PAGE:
Museums don't always have the reputation of being the most fun places in the world, especially for families. Many museums are big and cold, and the rule is look, but don't touch. Not so in the Chattanooga area. Interactive museums, such as the Creative Discovery downtown or the Museum Center at 5ive Points (yes, that's the numeral 5) in Cleveland, Tenn., boast interactive exhibitions to amuse and educate even the youngest museum-goer. For the modern traditionalist, Hunter Museum of American Art overlooks the Tennessee River just below the Bluff View Art district.
CREATIVE DISCOVERY MUSEUM
A museum especially for kids, the Creative Discovery Museum features educational exhibits to promote fun and pique curiosity. Permanent exhibits include Corner Clinic to help children become more comfortable at the doctor's office and Excavation Station, where curious young minds can discover what can be found in dirt. With traveling exhibitions and annual activities, kids can learn about the body, beekeeping, building and more.
Address: 321 Chestnut Ave.
Hours: 10 a.m. to 5 p.m. except on Sundays, when it's open noon to 5 p.m. Closed Wednesdays in the fall and winter. Museum is open 9:30 a.m. to 5:30 p.m. every day of the week during extended summer hours, from mid-June through mid-August.
Admission: $10.95 adults and kids, discounts for military and bundles with the Tennessee Aquarium.
Information: www.cdmfun.org, 423-756-2738.
TENNESSEE VALLEY RAILROAD MUSEUM
Chattanooga might be best known for its Choo Choo, now permanently in station, but residents and visitors alike can still travel the rails from the Tennessee Valley Railroad Museum. Founded in 1961, the TVRM celebrates the history of trains in the South. Trips range from 55 minutes to six hours, with holiday journeys that include special menus.
Address: 4119 Cromwell Road
Hours: Vary by season and rides, call ahead for details.
Admission: Tickets vary based on distance, $19 to $55.
Information: www.tvrail.com, 423-894-8028.
HUNTER MUSEUM OF AMERICAN ART
Boasting an impressive permanent collection of American Art, the Hunter also welcomes traveling and exclusive exhibitions of varying media from photographer Dorothea Lange to painter Norman Rockwell. The Hunter is also host to String Theory, an annual chamber music series founded by Lee University assistant professor of music Gloria Chien.
Address: 10 Bluff View
Hours: 10 a.m. to 5 p.m.; except on Thursday: 10 a.m. to 8 p.m.; Wednesday, Sunday: Noon to 5 p.m.
Admission: $9 adults, $4.95 for children 3 to 17 years old; free on first Sunday of the month.
Information: www.huntermuseum.org, 423-267-0968.
SISKIN MUSEUM OF RELIGIOUS ARTIFACTS
Commissioned by Mose and Garrison Siskin, the Siskin Museum of Religious Artifacts reflects the brothers' belief that understanding a person's religious views meant better understanding the person. Ranging from the 16th to 20th century, the artifacts are largely Judaic, reflecting the Siskin family's faith, but also include a sizable collection of Christian relics, as well as Islamic, Buddist, Hindu and others.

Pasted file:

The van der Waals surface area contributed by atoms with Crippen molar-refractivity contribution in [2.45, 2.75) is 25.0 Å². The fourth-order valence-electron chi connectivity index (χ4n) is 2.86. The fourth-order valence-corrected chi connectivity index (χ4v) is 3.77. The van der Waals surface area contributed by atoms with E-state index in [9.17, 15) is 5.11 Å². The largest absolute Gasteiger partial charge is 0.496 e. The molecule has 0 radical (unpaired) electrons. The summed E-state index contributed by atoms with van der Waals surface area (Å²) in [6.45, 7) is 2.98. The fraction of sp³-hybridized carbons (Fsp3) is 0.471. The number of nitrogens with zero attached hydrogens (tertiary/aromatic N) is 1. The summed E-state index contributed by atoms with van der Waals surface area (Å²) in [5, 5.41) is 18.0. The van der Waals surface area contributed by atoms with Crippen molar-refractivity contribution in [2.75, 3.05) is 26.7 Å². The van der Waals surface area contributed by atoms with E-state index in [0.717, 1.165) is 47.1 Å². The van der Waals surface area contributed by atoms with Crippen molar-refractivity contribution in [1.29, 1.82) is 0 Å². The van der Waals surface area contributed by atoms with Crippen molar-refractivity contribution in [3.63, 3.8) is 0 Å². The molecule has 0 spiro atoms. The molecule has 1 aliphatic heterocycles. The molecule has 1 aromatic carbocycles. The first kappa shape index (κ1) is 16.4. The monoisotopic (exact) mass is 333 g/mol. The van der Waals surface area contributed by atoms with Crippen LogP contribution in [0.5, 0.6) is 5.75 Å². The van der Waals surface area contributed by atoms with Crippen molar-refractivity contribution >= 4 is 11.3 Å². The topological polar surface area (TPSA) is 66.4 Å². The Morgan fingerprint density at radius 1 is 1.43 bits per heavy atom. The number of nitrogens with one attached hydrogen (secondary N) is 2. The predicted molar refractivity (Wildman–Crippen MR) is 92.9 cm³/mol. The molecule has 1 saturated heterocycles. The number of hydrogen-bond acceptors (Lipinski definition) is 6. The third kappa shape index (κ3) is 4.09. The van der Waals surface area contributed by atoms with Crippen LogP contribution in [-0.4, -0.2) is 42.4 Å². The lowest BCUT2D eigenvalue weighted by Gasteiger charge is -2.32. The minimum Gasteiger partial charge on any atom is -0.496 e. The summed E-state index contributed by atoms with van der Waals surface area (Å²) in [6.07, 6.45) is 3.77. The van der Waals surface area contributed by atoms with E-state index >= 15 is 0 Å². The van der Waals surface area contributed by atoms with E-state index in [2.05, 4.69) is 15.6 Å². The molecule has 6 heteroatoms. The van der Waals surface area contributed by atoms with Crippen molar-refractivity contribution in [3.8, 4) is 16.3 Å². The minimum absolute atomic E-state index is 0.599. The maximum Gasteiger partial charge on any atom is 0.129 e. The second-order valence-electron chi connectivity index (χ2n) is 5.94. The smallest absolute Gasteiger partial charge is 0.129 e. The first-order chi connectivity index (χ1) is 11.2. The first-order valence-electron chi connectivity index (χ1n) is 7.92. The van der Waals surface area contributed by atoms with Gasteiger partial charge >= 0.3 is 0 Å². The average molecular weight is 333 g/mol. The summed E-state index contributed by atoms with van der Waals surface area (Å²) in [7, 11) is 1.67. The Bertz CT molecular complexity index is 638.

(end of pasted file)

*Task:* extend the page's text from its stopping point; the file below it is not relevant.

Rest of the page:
Address: 1101 Carter St.
Hours: 9 a.m. to 4 p.m. Monday-Friday, and by appointment.
DRAGON DREAMS MUSEUM
Dragon lovers, look no further. Featuring a collection accumulated over 35 years, the collection includes all things dragon, from modern fantasy to intricate Eastern design. Dragons in materials including wood, silver, jade, ivory and fabric.
Address: 6724A East Brainerd Road
Hours: Wednesday to Saturday, 10 a.m. to 6 p.m., Sunday, 1 p.m. to 6 p.m.
Admission: Children: $4.50; Adults: $10.
Information: www.dragonvet.com, 423-892-2384.
MEDAL OF HONOR MUSEUM
Created to honor those who fought to preserve freedom and to educate future generations about their sacrifices, the National Medal of Honor Museum of Military History has featured exhibits on Vietnam and the Revolutionary War. Each year, they hold a fundraiser to remember national heroes.
Address: Northgate Mall, Hixson
Hours: 11 a.m. to 5 p.m. Monday-Friday; 1 to 5 p.m. Saturday-Sunday
Information: 423-267-1737 or www.mohm.org
INTERNATIONAL TOWING AND RECOVERY HALL OF FAME
The towing industry traces its history back to the earliest days of the automobile, and since the first wrecker was built in Chattanooga, the museum's location is fitting. The museum has many exhibits and a hall to honor those killed while on the job.
Address: 3315 Broad St.
Hours: 10 a.m. to 4:30 p.m. Monday to Friday; 11 a.m. to 5 p.m. Sunday
Admission: $8 adults; $4 children 6 to 8
Information: 423-267-3132 or www.internationaltowingmuseum.org
MUSEUM CENTER AT 5IVE POINTS
The museum houses a permanent collection of artifacts that illustrate the history of the Ocoee region, from industry to education to agriculture to quilting.
Address: 200 Inman St. East, Cleveland, TN
Hours: Tuesday-Friday, 10 a.m. to 5 p.m.; Saturday, 10 a.m. to 3 p.m.; closed Sundays, Mondays and holidays
Admission: Adults: $5; Students and seniors: $4; Children under 5: free; Free the first Saturday of every month.